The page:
The samples were made up to 250ÂµL with rehydration solution (7M urea, 2M thiourea, 2% CHAPS, 0.5% IPG buffer pH3-11NL (GE, Sweden), 0.002% bromophenol blue) containing 500Âµg protein. 13cm IPG strip with pH3-10NL (GE, Sweden) was rehydrated overnight with the samples. Isoelectric focusing was carried out for total 17.0kVh. Upon completion, the strips were stored in a clean glass tube and kept at -80Â°C until use or was equilibrated in equilibration solution (6M urea, 75mM Tris-HCl (pH8.8), 29.3% glycerol, 2% SDS and 0.002% bromophenol blue) containing 100mg DTT per 10mL for 15 minutes and 250mg iodoacetamide per 10mL for 15 minutes. Proteins were separated by 12.5% SDS-PAGE gels using 15mA per gel for 30 minutes and 30mA per gel for 2 hours. Following electrophoresis, the gels were fixed in 45% v/v ethanol and 10% v/v acetic acid and stained with hot Commassie blue stain for one hour. The gels were destained in 45% v/v ethanol and 10% v/v acetic acid and scanned with Image Scanner II (Amersham Bioscience, UK). Scanned images were analysed with basic version PD Quest 2.0 (Biorad, USA). Gels from mock, HSV-1 infected, HSV-2 infected, treated HSV-1 and treated HSV-2 were compared respectively. Differentially expressed spots were excised from the gels and subjected to in-gel trypsin digestion according to the protocol.
In-gel trypsin digestion and mass spectrometry analysis
The excised gel spots were destained with 50% acetonitrile (ACN) in 50mM ammonium bicarbonate until the gel spots became clear. Reduction of the gel spots was carried out with 10mM DTT in 100mM ammonium bicarbonate for 30 min at 60Â°C, followed by alkylation with 55mM iodoacetamide in 100mM ammonium bicarbonate for 20 min in dark. The gel spots were washed three times with 50% ACN in 100mM ammonium bicarbonate before dehydrated with 100% ACN and vacuum dried in speed vacuum. Trypsin digestion was then carried out on the gel spots by incubating with 6ng/uL Trypsin Gold (Promega, USA) in 50mM ammonium bicarbonate overnight at 37Â°C. 50% ACN was added and the liquid was transferred to a new tube. 100% ACN was added into the gel spots and the liquid was transferred to the previous new tube. The liquid was completely dried using the speed vacuum at low speed and stored at -20Â°C. The samples were re-constituted with 0.1% formic acid and desalted by using C18 ZipTip (Millipore, USA) according to manufacturer's protocol and mix with matrix at an equal ratio before spotted on the MALDI plate. The MALDI plate was then analyzed by using 4800 Plus MALD-TOF/TOF Analyzer (AB Sciex, USA). Raw mass spectra were processed and were searched against Swiss-Prot and NCBInr using MASCOT servers (Matrix Science, UK). Searches were restricted to Primates and Viruses taxonomies respectively.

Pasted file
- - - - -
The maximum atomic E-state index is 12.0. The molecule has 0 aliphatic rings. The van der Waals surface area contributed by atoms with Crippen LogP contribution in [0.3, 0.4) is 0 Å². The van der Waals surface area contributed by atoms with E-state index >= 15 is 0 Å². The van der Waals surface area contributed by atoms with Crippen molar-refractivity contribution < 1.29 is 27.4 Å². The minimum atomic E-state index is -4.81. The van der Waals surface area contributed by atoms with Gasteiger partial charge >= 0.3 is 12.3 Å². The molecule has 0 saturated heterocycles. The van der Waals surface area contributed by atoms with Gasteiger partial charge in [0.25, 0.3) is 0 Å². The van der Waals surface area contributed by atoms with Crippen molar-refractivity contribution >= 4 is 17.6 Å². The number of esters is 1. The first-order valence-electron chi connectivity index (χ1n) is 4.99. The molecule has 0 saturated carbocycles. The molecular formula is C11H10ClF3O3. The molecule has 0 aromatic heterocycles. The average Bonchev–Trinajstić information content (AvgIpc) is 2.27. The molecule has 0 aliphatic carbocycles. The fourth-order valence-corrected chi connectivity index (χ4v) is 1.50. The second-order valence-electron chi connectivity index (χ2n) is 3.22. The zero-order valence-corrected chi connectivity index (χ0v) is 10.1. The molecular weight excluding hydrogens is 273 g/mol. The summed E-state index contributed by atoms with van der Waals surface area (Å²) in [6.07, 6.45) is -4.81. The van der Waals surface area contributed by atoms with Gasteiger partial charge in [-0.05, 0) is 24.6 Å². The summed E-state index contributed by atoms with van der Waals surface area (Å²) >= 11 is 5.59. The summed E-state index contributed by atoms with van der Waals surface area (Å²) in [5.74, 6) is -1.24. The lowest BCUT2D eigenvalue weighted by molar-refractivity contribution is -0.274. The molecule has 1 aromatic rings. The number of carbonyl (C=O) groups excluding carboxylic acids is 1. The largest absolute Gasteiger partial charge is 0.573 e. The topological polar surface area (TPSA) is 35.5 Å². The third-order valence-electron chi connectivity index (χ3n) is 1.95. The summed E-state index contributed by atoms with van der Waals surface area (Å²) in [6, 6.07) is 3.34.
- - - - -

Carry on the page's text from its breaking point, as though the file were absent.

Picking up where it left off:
Antibodies and western blot analysis
Anti-HSV1 antibody was obtained from a known positive HSV-1 infected donor (consent obtained) and was used at 1/200 dilution. HRP conjugated anti-human IgG was used at 1/1000. HRP-conjugated anti-HSV-2 antibody (Cat no: ab19989) was purchased from Abcam (Cambridge, UK) and used at 1/500 dilution. Protein samples from the two-dimensional gel electrophoresis were used for the Western blot analysis. Western blot was carried out as described by (Towbin et al., 1979) with slight modifications. 50Âµg of proteins were loaded into each well and were resolved using 12.5% SDS-PAGE gels at 100V for 1.5 hour. The resolved proteins were transferred onto nitrocellulose membrane (Cat no: RPN3032D, GE, Sweden) at 200mA for one hour. Protein transfer was determined by staining the membrane with Ponceau S stain. The membrane was blocked with 5% skim milk for one hour, followed by incubation with the primary antibody for overnight. The membrane was washed three times in PBS before incubated with the secondary antibody for 2 hours. 4-chloro-1-napthol was used as the substrate for detection of band of interest. The membrane was scanned and the band intensity was analysed using ImageJ software.
In order to determine the cytotoxic effect of the four Phyllanthus extracts before subsequent assays, the maximal non toxic dose (MNTD) and the half-maximal cytotoxic concentration (CC50) of the four aqueous Phyllanthus extracts, P. amarus, P. niruri, P. urinaria and P. watsonii were determined on Vero cells by using the conventional MTS assay. Table 1 summarizes the MNTD and the CC50 values for the four Phyllanthus aqueous extracts on Vero cells. Among the four species, P. watsonii demonstrated the strongest cytotoxic effect, followed by P. urinaria, P. amarus and P. niruri. On the contrary, P. amarus and P. niruri demonstrated higher MNTD values compared to P. urinaria and P. watsonii. The percentage of cell viability was found to be 90% at 100Î¼g/mL for all the extracts. The anti-HSV activity was therefore determined at concentration of 100Î¼g/mL or lower for the four Phyllanthus extracts.
The dose-response activity of the four extracts against HSV-1 and HSV-2 were determined by testing the extract at 12.5, 50 and 100Âµg/mL respectively by simultaneous treatment at 72 hours by using quantitative real-time PCR approach. The half-maximal inhibitory concentration (IC50) was determined and the selective index (SI) of each extract against HSV-1 and HSV-2 were tabulated in Table 1. The antiviral activity of the extracts against HSV-1 and HSV-2 were confirmed by conventional plaque reduction assay. Among the four Phyllanthus species, P. urinaria was found to have the highest SI value among the four extracts against both HSV-1 and HSV-2, hence it was chosen for the subsequent 2D-GE analysis and Western blot assay.